A post on deflation in Sweden (which its central bank does not want) got me to thinking about inflation targeting once again.
Sweden's central bank, the Riksbank, has an inflation target of "2 per cent as measured by CPI." Bernanke has a similar target, as do many central banks.
The first major problem with inflation targeting is that increases in money supply and credit (the true measure of inflation) frequently appear in the form of asset bubbles, not consumer prices.
Even if that were not the case, it's easy to show why 2% inflation targeting is a bad thing.
Inflation Targeting at 2% a Year
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Real Disposable Income
Real Disposable Income Per Capita
Real Disposable Income Per Capita Detail
As long as wages and income keep up with inflation targeting, and as long as asset bubbles do not form, central banks can get away with their highway robbery tactics.
At some point however, asset bubbles do form and that's where big problems start. The Fed has sponsored three major bubbles in recent history.
Three Major Fed-Sponsored Bubbles
- 2000 DotCom Bubble
- 2005 Housing and Credit Bubble
- 2012 Stock Market Bubble
In the wake of the dot-com bust, the Fed (via loose monetary policy) sponsored a housing and credit bubble that caused the global financial crisis. The Fed did not see the housing bubble partially because prices are not in the CPI, but primarily because Bernanke and Greenspan have the common sense of a rock.
Following the housing/credit bubble bust, the Fed's "too big to fail" policy bailed out the banks at taxpayer expense. The Fed's subsequent QE to infinity policy created yet another major stock bubble that few see (simply because it has not yet burst).
All the while, price inflation marches on, even if credit inflation does not (roughly the current state of affairs).
Thus, in addition to the asset bubble problem, the second sad moral of this story is simple: Pursue price inflation long enough, then jobs move elsewhere and real wages are guaranteed to not keep up.
Starting in a major way in the year 2000, jobs and capital moved overseas because US wages were uncompetitive globally. Let's not stop there because it gets even worse.
Income Gap Discussion
In addition to the "Income Gap" one must also consider "Income Skew".
Under the Fed's inflationary policies, a select few percent have done exceptionally well, another few percent have done well, and another (perhaps slightly larger group) have barely kept up.
The bottom 80 percent or so have fallen much further behind than the above per capita charts suggest.
I explained why the rich get richer and the poor get poorer in Top 1% Received 121% of Income Gains During the Recovery, Bottom 99% Lose .4%; How, Why, Solutions
In response to that article a Reader Asked Me to Prove "Inflation Benefits the Wealthy" (At the Expense of Everyone Else)
CPI Percent Change From Year Ago
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Except for a brief period in 2009, price inflation has been positive. The question is "Who Benefited?"
I claim it is those with "first access to money" namely banks and the already wealthy. A few charts courtesy of Doug Short at Advisor Perspectives will prove my point.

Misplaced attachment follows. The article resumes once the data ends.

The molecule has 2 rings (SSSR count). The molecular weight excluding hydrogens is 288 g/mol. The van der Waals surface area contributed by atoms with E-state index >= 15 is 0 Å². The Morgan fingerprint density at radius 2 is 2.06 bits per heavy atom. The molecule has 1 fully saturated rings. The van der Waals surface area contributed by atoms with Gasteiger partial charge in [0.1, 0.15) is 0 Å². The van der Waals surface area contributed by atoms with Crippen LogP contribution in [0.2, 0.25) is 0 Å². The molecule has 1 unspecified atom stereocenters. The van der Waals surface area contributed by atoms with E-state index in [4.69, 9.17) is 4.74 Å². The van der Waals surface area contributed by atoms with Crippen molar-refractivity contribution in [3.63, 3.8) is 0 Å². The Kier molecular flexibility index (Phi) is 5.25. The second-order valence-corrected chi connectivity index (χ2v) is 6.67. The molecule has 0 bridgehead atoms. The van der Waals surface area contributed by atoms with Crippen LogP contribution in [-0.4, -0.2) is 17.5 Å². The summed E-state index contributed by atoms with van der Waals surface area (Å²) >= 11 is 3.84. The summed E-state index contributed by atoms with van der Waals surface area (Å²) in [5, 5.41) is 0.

Real US Household Incomes
In "real" (CPI-adjusted) terms, 50% of households are no better off than they were in 1988. Let's dig a litter deeper.
Growth in Real Household Income by Quintile
The above chart shows percentage income growth by quintile since 1967. Since 1988, the bottom, 4th and middle quintiles (a combined 60% of households) have negative real income growth.
The next chart shows the same thing in a different way.
Real Household Income by Quintile
No matter what your timeframe, only the top quintile did well. And from 1980 until 2000 the top 5% got the lion's share of income gains.
Inflation is Theft
Inflation is an insidious hidden tax that benefits those with first access to money (the banks and the already wealthy), and government (via sales taxes, property taxes, and income taxes).
Government bureaucrats take your money and redistribute it primarily for wasteful pet projects in their districts or to those who contribute to the politicians' campaigns.
In spite of the often-heard mantra that "inflation wipes away debt", I suggest otherwise. Income typically does not keep up with expenses, and most have too few assets to inflate. The poor (last on the credit totem pole) overpay for their assets with cheap credit given to them at precisely the wrong times (as happened right before the housing bust).
Inflation Clobbers Those on Fixed Income
In case you missed it, please consider Hello Ben Bernanke, Meet "Stephanie", my response to a reader on fixed income attempting to live on Social Security plus interest on a $16,000 CD.
If routine price inflation did not benefit the banks and the wealthy at the expense of everyone else, we probably would not have it.
Simple Solution (Easier Said than Done)
Conceptually, the way to eliminate the problem is simple: abolish the Fed and get rid of fractional reserve lending.
In practice, the idea is easier said than done, because the wealthy are in control of the system and they are the ones who benefit from inflation.
About The Author - Mike Shedlock / Mish is a registered investment advisor representative and he writes at Mish's Global Economic Trend Analysis (EconMatters author archive here)
The views and opinions expressed herein are the author's own, and do not necessarily reflect those of EconMatters.
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